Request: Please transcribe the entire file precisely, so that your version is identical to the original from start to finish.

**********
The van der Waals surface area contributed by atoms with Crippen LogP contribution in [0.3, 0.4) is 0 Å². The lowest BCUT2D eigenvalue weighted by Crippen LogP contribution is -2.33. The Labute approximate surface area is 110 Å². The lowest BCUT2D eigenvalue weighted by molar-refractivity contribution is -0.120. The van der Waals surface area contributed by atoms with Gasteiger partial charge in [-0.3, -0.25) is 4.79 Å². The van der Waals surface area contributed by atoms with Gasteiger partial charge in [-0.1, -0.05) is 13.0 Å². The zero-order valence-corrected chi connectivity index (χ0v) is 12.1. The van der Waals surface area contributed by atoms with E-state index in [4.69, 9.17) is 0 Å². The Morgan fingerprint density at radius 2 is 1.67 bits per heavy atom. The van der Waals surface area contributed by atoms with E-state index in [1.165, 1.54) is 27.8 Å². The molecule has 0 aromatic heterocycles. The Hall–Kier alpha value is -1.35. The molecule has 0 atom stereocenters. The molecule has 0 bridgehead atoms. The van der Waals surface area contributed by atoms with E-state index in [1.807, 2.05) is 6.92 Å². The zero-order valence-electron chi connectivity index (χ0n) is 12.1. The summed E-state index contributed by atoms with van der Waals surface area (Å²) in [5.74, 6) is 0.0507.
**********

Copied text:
The van der Waals surface area contributed by atoms with Crippen LogP contribution in [0.3, 0.4) is 0 Å². The lowest BCUT2D eigenvalue weighted by Crippen LogP contribution is -2.33. The Labute approximate surface area is 110 Å². The lowest BCUT2D eigenvalue weighted by molar-refractivity contribution is -0.120. The van der Waals surface area contributed by atoms with Gasteiger partial charge in [-0.3, -0.25) is 4.79 Å². The van der Waals surface area contributed by atoms with Gasteiger partial charge in [-0.1, -0.05) is 13.0 Å². The zero-order valence-corrected chi connectivity index (χ0v) is 12.1. The van der Waals surface area contributed by atoms with E-state index in [4.69, 9.17) is 0 Å². The Morgan fingerprint density at radius 2 is 1.67 bits per heavy atom. The van der Waals surface area contributed by atoms with E-state index in [1.165, 1.54) is 27.8 Å². The molecule has 0 aromatic heterocycles. The Hall–Kier alpha value is -1.35. The molecule has 0 atom stereocenters. The molecule has 0 bridgehead atoms. The van der Waals surface area contributed by atoms with E-state index in [1.807, 2.05) is 6.92 Å². The zero-order valence-electron chi connectivity index (χ0n) is 12.1. The summed E-state index contributed by atoms with van der Waals surface area (Å²) in [5.74, 6) is 0.0507.